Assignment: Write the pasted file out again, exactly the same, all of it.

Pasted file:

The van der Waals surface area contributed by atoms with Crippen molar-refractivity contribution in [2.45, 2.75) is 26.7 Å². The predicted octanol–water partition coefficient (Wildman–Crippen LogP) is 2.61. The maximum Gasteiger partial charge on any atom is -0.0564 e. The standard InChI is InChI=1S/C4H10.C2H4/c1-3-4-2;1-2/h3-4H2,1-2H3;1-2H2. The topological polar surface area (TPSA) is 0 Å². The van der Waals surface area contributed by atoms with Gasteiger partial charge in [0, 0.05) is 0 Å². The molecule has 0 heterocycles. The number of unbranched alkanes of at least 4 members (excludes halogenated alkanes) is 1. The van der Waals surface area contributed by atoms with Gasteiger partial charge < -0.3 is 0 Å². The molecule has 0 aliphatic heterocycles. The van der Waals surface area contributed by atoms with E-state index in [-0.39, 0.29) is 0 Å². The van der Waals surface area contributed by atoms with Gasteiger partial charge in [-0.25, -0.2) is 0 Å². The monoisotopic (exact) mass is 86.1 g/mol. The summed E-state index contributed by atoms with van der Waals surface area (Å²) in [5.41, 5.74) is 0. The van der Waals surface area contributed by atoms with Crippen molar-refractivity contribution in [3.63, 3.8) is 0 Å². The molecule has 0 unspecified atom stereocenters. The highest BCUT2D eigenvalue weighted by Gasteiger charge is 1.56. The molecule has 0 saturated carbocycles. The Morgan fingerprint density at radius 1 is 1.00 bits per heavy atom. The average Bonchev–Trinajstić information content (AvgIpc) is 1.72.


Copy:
The van der Waals surface area contributed by atoms with Crippen molar-refractivity contribution in [2.45, 2.75) is 26.7 Å². The predicted octanol–water partition coefficient (Wildman–Crippen LogP) is 2.61. The maximum Gasteiger partial charge on any atom is -0.0564 e. The standard InChI is InChI=1S/C4H10.C2H4/c1-3-4-2;1-2/h3-4H2,1-2H3;1-2H2. The topological polar surface area (TPSA) is 0 Å². The van der Waals surface area contributed by atoms with Gasteiger partial charge in [0, 0.05) is 0 Å². The molecule has 0 heterocycles. The number of unbranched alkanes of at least 4 members (excludes halogenated alkanes) is 1. The van der Waals surface area contributed by atoms with Gasteiger partial charge < -0.3 is 0 Å². The molecule has 0 aliphatic heterocycles. The van der Waals surface area contributed by atoms with E-state index in [-0.39, 0.29) is 0 Å². The van der Waals surface area contributed by atoms with Gasteiger partial charge in [-0.25, -0.2) is 0 Å². The monoisotopic (exact) mass is 86.1 g/mol. The summed E-state index contributed by atoms with van der Waals surface area (Å²) in [5.41, 5.74) is 0. The van der Waals surface area contributed by atoms with Crippen molar-refractivity contribution in [3.63, 3.8) is 0 Å². The molecule has 0 unspecified atom stereocenters. The highest BCUT2D eigenvalue weighted by Gasteiger charge is 1.56. The molecule has 0 saturated carbocycles. The Morgan fingerprint density at radius 1 is 1.00 bits per heavy atom. The average Bonchev–Trinajstić information content (AvgIpc) is 1.72.